Researchers found that increased surface temperatures, such as from the addition of carbon dioxide to the atmosphere, leads to increased humidity in the stratosphere.
Because stratospheric water vapour is a greenhouse gas, this leads to additional warming, they said. This cycle is frequently called a climate feedback.
"We find that this stratospheric water vapour feedback is probably responsible for 5-10 per cent of the total warming you get from adding carbon dioxide to the climate," Andrew Dessler, a Texas A&M university atmospheric sciences professor, said.
"While it's not really surprising that this process is going on, we were surprised at how important the process is for our climate system," said Dessler.
Climate models already include this process, but unevenly. Some models predict large increases in stratospheric humidity, while others don't, researchers said.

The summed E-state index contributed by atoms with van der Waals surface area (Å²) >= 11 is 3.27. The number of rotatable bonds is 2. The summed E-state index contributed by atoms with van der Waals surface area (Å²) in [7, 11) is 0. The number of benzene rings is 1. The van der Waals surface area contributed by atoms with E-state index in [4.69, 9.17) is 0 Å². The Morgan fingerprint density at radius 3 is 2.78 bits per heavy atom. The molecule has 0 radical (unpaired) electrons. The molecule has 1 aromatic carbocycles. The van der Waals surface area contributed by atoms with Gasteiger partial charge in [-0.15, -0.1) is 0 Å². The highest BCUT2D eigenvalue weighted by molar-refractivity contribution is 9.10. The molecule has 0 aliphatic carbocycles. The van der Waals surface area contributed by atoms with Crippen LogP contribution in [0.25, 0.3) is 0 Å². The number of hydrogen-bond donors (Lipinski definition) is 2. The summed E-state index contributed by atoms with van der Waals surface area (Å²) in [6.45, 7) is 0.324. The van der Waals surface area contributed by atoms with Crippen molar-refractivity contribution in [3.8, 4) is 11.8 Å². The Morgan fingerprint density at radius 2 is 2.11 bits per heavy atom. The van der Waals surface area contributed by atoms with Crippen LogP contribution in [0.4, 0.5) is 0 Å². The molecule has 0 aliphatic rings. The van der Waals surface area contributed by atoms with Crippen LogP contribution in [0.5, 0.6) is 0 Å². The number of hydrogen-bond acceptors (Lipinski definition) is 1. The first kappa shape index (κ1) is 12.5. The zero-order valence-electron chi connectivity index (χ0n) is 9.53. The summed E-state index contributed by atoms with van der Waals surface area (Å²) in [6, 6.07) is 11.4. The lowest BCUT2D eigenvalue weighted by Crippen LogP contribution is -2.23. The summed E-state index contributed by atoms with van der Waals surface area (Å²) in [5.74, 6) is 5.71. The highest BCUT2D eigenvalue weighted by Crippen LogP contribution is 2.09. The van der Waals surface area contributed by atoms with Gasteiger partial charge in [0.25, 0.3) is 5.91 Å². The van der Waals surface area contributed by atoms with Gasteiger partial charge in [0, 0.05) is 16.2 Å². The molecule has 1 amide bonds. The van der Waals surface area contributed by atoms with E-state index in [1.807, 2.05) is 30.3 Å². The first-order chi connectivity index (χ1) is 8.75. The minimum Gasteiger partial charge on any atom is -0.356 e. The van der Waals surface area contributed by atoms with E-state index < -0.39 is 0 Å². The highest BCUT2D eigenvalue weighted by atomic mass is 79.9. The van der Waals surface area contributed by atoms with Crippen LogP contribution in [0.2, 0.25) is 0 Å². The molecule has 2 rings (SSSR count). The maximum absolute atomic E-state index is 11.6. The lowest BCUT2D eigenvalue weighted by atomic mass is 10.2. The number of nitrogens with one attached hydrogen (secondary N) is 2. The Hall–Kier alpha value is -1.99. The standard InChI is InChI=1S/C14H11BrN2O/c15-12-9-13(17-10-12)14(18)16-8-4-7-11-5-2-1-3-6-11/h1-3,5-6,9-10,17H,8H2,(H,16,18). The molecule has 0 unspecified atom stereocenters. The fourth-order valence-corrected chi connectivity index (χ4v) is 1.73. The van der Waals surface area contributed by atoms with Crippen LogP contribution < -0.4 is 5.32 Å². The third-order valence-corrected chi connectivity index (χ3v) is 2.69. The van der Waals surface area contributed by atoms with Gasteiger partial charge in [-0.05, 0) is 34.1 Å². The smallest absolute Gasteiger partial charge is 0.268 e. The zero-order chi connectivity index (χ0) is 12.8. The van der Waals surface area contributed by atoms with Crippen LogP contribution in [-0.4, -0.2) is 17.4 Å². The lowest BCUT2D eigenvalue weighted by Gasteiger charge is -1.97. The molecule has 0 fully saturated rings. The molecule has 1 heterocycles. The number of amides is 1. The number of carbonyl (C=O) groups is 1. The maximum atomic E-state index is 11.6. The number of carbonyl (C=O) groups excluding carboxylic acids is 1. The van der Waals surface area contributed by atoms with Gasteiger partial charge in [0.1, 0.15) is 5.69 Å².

"It's clear to us that, if models want to make accurate predictions of climate change, they should get stratospheric water vapour right," said Sean Davis, scientist at the Cooperative Institute for Research in Environmental Sciences at the University of Colorado at Boulder and study coauthor.
"A better understanding of the stratospheric water vapour feedback could help explain some of the spread among predictions of future climate change from different models," Davis said, referring to the projections made by the recently released 5th Assessment report of the Intergovernmental Panel on Climate Change (IPCC).
Dessler was the first to observationally calculate the strength of the cloud feedback, showing that clouds play a key role in climate change.
The study was published in the journal Proceedings of the National Academy of Sciences.